18. Hi Tracy, My pouch is fine. It's not 100% great, but if I watch my diet, things are acceptable most of the time. I get up twice a night and have probably 6 BM's a day. If I eat too much, or something that disagrees with the pouch, I pay with frequency and urgency, but I'm pretty careful. The gluten free diet has done wonders for me in that department. It took about 3 months for me to really notice a difference on the diet. If I were you, I'd consider the sores on the feet to be the worst problem and try to get that under control ASAP>>>Good luck... Karen
  19. Hi Tracy, What's the carbohydrate specific diet? I have a j-pouch, and have had it since 1995. Never had to have a bag, gladly. Take care, Karen
  20. Hi Tracy, Welcome, glad you found us! I too had ulcerative colitis, and then the raynaud's started. I've recently been diagnosed with Celiac, (gluten intolerance) so they can be related! The rash may be from celiac. Do a google on that too, see if your symptoms overlap. They say scleroderma is not genetic, but the autoimmune aspect does seem to run in families. Once you have one (ulcerative colitis) you seem to get more. I am not qualified about the tests to ask for, but you can search the medical guide on this site and I hope some of the medical people will answer you. Don't talk to people who are negative, often family members are scared of the unknown and just want you to be ok, so the way they deal with it is to deny. I'd be glad to talk to you anytime, since our stories are so similar! Get good care, and do a lot of research, you are your own best advocate and researcher! Peace, Karen
  21. Hi Kiwi, I haven't tried the cialis, wish I could but if the ulcers get better why stop? Not getting a period is not a bad thing. In fact, they've decided that the fewer period we get in alifetime seem to offer some protection against breast cancer! Since breast feeding moms tend to get the cancer way less often than women who didn't breastfeed, they have made a coorellation between fewer periods and less cancer. Ulcers are way worse than no period. I can't imagine why that would make you stop taking the cialis? curious... Karen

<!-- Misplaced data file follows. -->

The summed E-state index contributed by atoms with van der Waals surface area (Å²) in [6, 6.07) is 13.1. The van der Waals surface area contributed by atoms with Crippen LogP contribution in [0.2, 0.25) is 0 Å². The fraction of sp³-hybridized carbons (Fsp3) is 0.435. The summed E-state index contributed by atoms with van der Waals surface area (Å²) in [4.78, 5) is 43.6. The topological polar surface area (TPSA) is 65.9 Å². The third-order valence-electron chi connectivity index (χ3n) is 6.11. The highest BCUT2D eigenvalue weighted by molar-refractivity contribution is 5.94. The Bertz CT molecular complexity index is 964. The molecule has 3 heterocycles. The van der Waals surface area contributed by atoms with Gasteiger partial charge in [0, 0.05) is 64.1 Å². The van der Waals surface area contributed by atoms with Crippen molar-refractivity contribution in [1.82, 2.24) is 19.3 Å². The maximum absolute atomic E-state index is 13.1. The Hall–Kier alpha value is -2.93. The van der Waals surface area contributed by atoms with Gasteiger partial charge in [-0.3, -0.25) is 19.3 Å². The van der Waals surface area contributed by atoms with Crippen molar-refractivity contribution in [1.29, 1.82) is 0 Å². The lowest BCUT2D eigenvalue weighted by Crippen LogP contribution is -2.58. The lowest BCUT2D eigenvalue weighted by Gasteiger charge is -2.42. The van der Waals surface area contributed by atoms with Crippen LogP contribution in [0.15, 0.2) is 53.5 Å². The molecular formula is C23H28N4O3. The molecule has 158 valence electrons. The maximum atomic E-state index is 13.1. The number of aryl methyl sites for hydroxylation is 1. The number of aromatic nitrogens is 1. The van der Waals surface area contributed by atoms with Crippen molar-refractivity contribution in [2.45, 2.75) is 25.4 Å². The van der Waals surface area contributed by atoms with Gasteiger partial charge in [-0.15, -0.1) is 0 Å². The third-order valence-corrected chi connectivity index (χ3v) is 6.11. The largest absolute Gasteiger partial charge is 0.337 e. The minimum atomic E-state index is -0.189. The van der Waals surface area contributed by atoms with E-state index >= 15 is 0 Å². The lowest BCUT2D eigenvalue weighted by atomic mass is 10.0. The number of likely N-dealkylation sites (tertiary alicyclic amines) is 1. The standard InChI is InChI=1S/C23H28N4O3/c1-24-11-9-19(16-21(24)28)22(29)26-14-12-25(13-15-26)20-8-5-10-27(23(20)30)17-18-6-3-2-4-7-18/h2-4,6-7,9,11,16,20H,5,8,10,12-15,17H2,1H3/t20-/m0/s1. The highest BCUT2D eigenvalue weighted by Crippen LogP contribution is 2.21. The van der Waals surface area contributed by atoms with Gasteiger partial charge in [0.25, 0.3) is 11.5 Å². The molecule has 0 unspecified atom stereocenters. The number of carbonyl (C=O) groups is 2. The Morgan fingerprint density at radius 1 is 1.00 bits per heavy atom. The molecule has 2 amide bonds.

22. Hi Lauren, It's so frustrating in the beginning. I have CREST, even though it's not really called that anymore. It's limited systemic sclerosis. You may never progress any more than you are now. I have almost no skin involvement and was diagnosed two years ago, and have had raynaud's , GERD, and telangiascias for 10 + years. If you have limited, it generally progresses slowly or not at all. Good news for the most part! Get the book "The Scleroderma Book" by Maureen Mayes. And get a good doctor who specializes in scleroderma. You need someone who will keep up with the varying symptoms of this multi-faceted disease. If you need more info, this site is excellent. Also check out sclerodema.org, where there are lots more articles. Good luck, Peace, Karen
  23. Hi Phyllis...wow, how could anyone, least of all a doctor say this is in your head? Get a new doctor --TODAY!! Search the site here and find someone who is knowledgable. Those ulcers are serious and can result in digit loss! Do not put this off. Ask for a prescription of Nitro-bid ointment and apply it to the base of the affected finger. Good luck, you are in a frustrating position. Karen
  24. Thanks for checking in on me... I am desperately fighting to not let this poor little guy ulcerate. I have a crack that is very very sore. At night I put neosporin with pain relief gel on it and a band aid to keep it moist. By morning it's a little better, but once I take a shower and it dries out, we're back to square 1. During the day, at work and all I forget to care for it, and when the Raynauds attacks come, and the tip is purple, the crack looks a little shiny. So I real quick warm it and so far so good, but it is threatening. I sooooooo don't want an ulcer or , gangrene again!!! I lost the tip of a finger two years ago over an extremely painful 8 months, it was horrible!! I became immune to all pain killers and wound up on a pain medication patch. During that time I was alo hospitalized for a thoracic sympathectomy and a heart attack! Anyway, enough about me...I need to think positively an imagine pink happy healthy fingers. peace everyone, hallelujah, sping is coming!! Karen
  25. A year after being diagnosed with scleroderma, I was also diagnosed with celiac disease, or gluten intolerance. It's been so prevalent in scleroderma patients that my rheumatologist is doing an in-depth study of the correlation between the two. He's found four cases just this year of overlaps between the two diseases. You may want to be checked for celiac. Your symptoms sound like it's a possibility. Karen